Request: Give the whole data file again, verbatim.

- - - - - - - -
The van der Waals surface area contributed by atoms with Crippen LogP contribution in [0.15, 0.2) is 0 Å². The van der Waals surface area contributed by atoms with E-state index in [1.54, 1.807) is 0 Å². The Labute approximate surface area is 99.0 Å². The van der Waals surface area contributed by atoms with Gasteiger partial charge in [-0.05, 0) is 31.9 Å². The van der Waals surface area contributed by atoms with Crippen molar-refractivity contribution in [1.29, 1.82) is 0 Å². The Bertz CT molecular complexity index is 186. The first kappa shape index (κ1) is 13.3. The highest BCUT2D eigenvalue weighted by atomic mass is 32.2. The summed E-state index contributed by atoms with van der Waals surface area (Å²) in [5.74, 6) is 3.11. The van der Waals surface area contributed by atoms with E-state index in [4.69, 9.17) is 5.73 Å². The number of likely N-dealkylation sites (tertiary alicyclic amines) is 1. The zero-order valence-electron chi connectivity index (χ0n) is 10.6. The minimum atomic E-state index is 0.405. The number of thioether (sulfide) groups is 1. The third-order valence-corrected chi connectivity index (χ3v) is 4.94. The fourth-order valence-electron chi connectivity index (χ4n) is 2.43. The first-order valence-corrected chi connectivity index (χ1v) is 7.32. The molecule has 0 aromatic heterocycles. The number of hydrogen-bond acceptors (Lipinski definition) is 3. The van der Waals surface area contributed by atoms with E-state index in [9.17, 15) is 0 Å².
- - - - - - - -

The van der Waals surface area contributed by atoms with Crippen LogP contribution in [0.15, 0.2) is 0 Å². The van der Waals surface area contributed by atoms with E-state index in [1.54, 1.807) is 0 Å². The Labute approximate surface area is 99.0 Å². The van der Waals surface area contributed by atoms with Gasteiger partial charge in [-0.05, 0) is 31.9 Å². The van der Waals surface area contributed by atoms with Crippen molar-refractivity contribution in [1.29, 1.82) is 0 Å². The Bertz CT molecular complexity index is 186. The first kappa shape index (κ1) is 13.3. The highest BCUT2D eigenvalue weighted by atomic mass is 32.2. The summed E-state index contributed by atoms with van der Waals surface area (Å²) in [5.74, 6) is 3.11. The van der Waals surface area contributed by atoms with E-state index in [4.69, 9.17) is 5.73 Å². The number of likely N-dealkylation sites (tertiary alicyclic amines) is 1. The zero-order valence-electron chi connectivity index (χ0n) is 10.6. The minimum atomic E-state index is 0.405. The number of thioether (sulfide) groups is 1. The third-order valence-corrected chi connectivity index (χ3v) is 4.94. The fourth-order valence-electron chi connectivity index (χ4n) is 2.43. The first-order valence-corrected chi connectivity index (χ1v) is 7.32. The molecule has 0 aromatic heterocycles. The number of hydrogen-bond acceptors (Lipinski definition) is 3. The van der Waals surface area contributed by atoms with E-state index in [9.17, 15) is 0 Å².